I am a little bit confused about two lemmas regarding Grothendieck's algebraization. Assume all algebras are defined over some field. Here is the short version of my question: Does Tag 09ZT ("Lemma 1") plus Tag 0A42 ("Lemma 2") imply that colimit of $Y_i$'s in Lemma 1 exists in the category of schemes under mild assumptions? (this would mean the construction of $Y$ in the proof of Lemma 1 does not depend on $X$ and is the colimit) If so what is the minimal requirement for that to happen.

The longer version:

Let $A$ be complete with respect to $I$. Let $S=\text{Spec}(A)$ and $S_n=\text{Spec}(A/I^n)$ Let $Y_1\rightarrow Y_2 \rightarrow Y_3 \rightarrow \ldots$ be an infinite sequence of morphism of schemes. Assume $Y_i$ has a structure of a scheme over $S_i$. Let $X$ be a scheme which receives morphisms from $Y_i$'s in a compatible manner. Because of the condition on $Y_i$'s we can deduce that $X\times S$ also receives same type of compatible morphisms from $Y_i$'s. This specially induces a diagram of commutative morphisms in the following form:

enter image description here

Assuming $X_i:=X\times S_i$ let's denote the maps from $Y_i$ to $X_i$ by $f_i$. Furthermore all $f_i$ are finite morphism and $Y_1\rightarrow S_1$ is proper then by Tag 09ZT, there is some scheme $Y$ such all the maps from $Y_i$ to $X\times S$ factors through $Y$ and $Y_i=Y\times S_i$.

Now I want to deduce that the scheme $Y$ does not depend on $X$ and is the colimit of the diagram of $Y_i$'s. Now assume the same situation, we are going to replace $X$ with $X'$ with exactly the same role. Assume $X'$ is receiving compatible morphisms from $Y_i$'s. Then we can form a compatible commutative diagram between $Y_i$ and $X'_i:=X'\times S_i$.

enter image description here

Applying Tag 0A42 (for some reason $X$ and $Y$ is switched in this lemma), implies that the map from $Y_i$'s to $X'\times S$ factors uniquely through $Y$. Then we can project $X'\times S$ on the first factor to get the same conclusion for $X'$. This means $Y$ is the colimit of the diagram of $Y_i$'s.

  • 1
    $\begingroup$ Yes, $Y$ is the colimit of the $Y_i$ in the category of separated, finite type $S$-schemes. However, in general you expect $Y$ only to exist as a formal scheme; the statement of the Grothendieck existence theorem is that a proper formal scheme with a finite morphism to a scheme is actually representable by a scheme. $\endgroup$ – R. van Dobben de Bruyn Mar 4 at 3:35
  • $\begingroup$ Amazing! can anything be said about the colimit in the category of $k$-schemes? ($k$ is the base field). I was thinking the same colimit should coincide with the colimit in the category of $k$-schemes. Since we can turn any $k$-scheme into a $S$ by simple tensoring and the later we can project onto the original factor. $\endgroup$ – user127776 Mar 4 at 4:05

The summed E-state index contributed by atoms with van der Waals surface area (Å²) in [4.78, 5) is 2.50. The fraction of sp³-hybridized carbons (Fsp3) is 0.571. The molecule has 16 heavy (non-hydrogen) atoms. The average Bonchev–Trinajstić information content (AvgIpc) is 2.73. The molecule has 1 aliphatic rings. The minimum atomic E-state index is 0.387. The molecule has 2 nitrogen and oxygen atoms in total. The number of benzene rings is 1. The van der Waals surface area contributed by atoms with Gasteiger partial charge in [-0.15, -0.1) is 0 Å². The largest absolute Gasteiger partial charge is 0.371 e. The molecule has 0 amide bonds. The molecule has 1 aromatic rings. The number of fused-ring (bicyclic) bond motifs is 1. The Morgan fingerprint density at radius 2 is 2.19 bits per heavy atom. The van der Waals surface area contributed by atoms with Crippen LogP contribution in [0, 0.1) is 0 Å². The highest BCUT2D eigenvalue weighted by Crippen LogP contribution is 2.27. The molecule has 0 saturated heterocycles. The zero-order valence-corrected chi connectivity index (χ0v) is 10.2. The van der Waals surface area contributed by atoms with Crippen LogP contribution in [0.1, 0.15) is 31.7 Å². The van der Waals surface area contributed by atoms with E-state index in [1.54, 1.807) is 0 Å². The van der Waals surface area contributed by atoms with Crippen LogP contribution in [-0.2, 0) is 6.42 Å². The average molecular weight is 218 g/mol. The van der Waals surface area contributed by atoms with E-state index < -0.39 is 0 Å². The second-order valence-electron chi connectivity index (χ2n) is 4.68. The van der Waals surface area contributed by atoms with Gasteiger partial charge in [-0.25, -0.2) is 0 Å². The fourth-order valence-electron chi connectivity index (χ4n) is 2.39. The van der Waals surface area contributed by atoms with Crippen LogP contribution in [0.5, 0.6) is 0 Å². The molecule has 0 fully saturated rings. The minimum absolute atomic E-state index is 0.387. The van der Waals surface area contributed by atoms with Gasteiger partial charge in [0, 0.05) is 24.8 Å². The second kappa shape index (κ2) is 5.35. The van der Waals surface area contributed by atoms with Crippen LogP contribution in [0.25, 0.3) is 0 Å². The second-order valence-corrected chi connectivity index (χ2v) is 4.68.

Here's one way to see what's going on. I will use the Tannakian duality theorem of Hall and Rydh (see Theorem 1.1 here). It is stated for algebraic stacks, but if you replace the word "algebraic stack" with "scheme'' and forget about stabilizers, you're golden.

We will use your notation above. Let $T$ be an $S$-scheme (we will worry about finiteness conditions on $T$ later). Then $$\begin{eqnarray*}\text{Hom}(Y,T) &=& \text{Hom}(\text{Coh}(T),\text{Coh}(Y)) \\ &=& \text{Hom}(\text{Coh}(T),\varprojlim\text{Coh}(Y_n))\\ &=&\varprojlim \text{Hom}(\text{Coh}(T), \text{Coh}(Y_n)) \\ &=&\varprojlim \text{Hom}(Y_n, T).\end{eqnarray*}$$ The first line is Hall-Rydh. Since $Y$ is proper over $S$ (the spectrum of a complete Noetherian local ring), the second line is Grothendieck's existence theorem. The third line is from the definition of the inverse limit, and the fourth from Hall-Rydh again. This shows that we may define the direct limit $\varinjlim Y_n$ (in whatever category for the moment) to be $Y$.

Let us now worry about the relevant category of schemes/finiteness assumptions on $T$ that we must impose. First we check that the assumptions of Hall-Rydh are satisfied. The theorem assumes:

  1. $Y$ is locally excellent.
  2. $T$ is Noetherian.

Assumption (1) is automatically satisfied since $Y$ is finite type over a complete Noetherian local ring and thus is excellent. (2) is satisfied if we work in the category of finite type $S$-schemes (the category of Noetherian $S$-schemes is bad since it does not have fiber products).

Conclusion: The direct limit of the $Y_n$'s in the category of finite type $S$-schemes "is" $Y$.

P.S. The reader may be confused and think: "Wait a minute, the Hom scheme is only representable when the target scheme is separated. Doesn't this mean that the direct limit only exists in the category of finite type separated $S$-schemes?" Wrong! It turns out that the Hom scheme is representable even when the target scheme is not separated. This is Theorem 1.2 of the the same Hall-Rydh paper.

The usual representability theorems for Hom schemes assume separatedness of the target scheme for the reason that it has simply been tradition to check that formal deformations are algebraizable by a "graph trick." More precisely, we may realize a morphism of formal $\widehat{S}$-schemes $\widehat{T} \to \widehat{Y}$ as a closed formal subscheme of $\widehat{Y \times_S T}$ (crucially using separatedness!). Algebraizing the coherent ideal cutting out this closed formal subscheme gives the required morphism of $S$-schemes $Y \to T$.

My argument above shows that we can avoid all this ballyhoo with separatedness and instead invoke the deus ex machina of Tannakian duality. For more on why we may want to avoid separatedness, the reader may refer to the introduction here (specifically Sections 1.4 and 1.6).

Short answer: Stacks with infinite stabilizers are almost never separated.


Your Answer

By clicking “Post Your Answer”, you agree to our terms of service, privacy policy and cookie policy

Not the answer you're looking for? Browse other questions tagged or ask your own question.